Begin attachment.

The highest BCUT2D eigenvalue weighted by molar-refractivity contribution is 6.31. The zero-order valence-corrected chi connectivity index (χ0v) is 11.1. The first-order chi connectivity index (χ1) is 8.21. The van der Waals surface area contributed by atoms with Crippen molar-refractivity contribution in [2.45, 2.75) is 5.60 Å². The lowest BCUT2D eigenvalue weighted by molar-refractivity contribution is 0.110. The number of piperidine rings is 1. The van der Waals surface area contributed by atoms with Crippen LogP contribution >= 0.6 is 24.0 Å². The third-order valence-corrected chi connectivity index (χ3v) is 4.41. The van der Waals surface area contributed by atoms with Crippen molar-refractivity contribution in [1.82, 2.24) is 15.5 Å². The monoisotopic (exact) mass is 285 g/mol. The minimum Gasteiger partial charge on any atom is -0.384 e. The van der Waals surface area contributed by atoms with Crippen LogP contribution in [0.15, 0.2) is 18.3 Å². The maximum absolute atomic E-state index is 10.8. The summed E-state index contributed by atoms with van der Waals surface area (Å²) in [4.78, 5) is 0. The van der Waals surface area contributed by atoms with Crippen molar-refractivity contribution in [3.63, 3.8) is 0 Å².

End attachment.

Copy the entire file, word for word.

The highest BCUT2D eigenvalue weighted by molar-refractivity contribution is 6.31. The zero-order valence-corrected chi connectivity index (χ0v) is 11.1. The first-order chi connectivity index (χ1) is 8.21. The van der Waals surface area contributed by atoms with Crippen molar-refractivity contribution in [2.45, 2.75) is 5.60 Å². The lowest BCUT2D eigenvalue weighted by molar-refractivity contribution is 0.110. The number of piperidine rings is 1. The van der Waals surface area contributed by atoms with Crippen LogP contribution >= 0.6 is 24.0 Å². The third-order valence-corrected chi connectivity index (χ3v) is 4.41. The van der Waals surface area contributed by atoms with Crippen molar-refractivity contribution in [1.82, 2.24) is 15.5 Å². The monoisotopic (exact) mass is 285 g/mol. The minimum Gasteiger partial charge on any atom is -0.384 e. The van der Waals surface area contributed by atoms with Crippen LogP contribution in [0.15, 0.2) is 18.3 Å². The maximum absolute atomic E-state index is 10.8. The summed E-state index contributed by atoms with van der Waals surface area (Å²) in [4.78, 5) is 0. The van der Waals surface area contributed by atoms with Crippen molar-refractivity contribution in [3.63, 3.8) is 0 Å².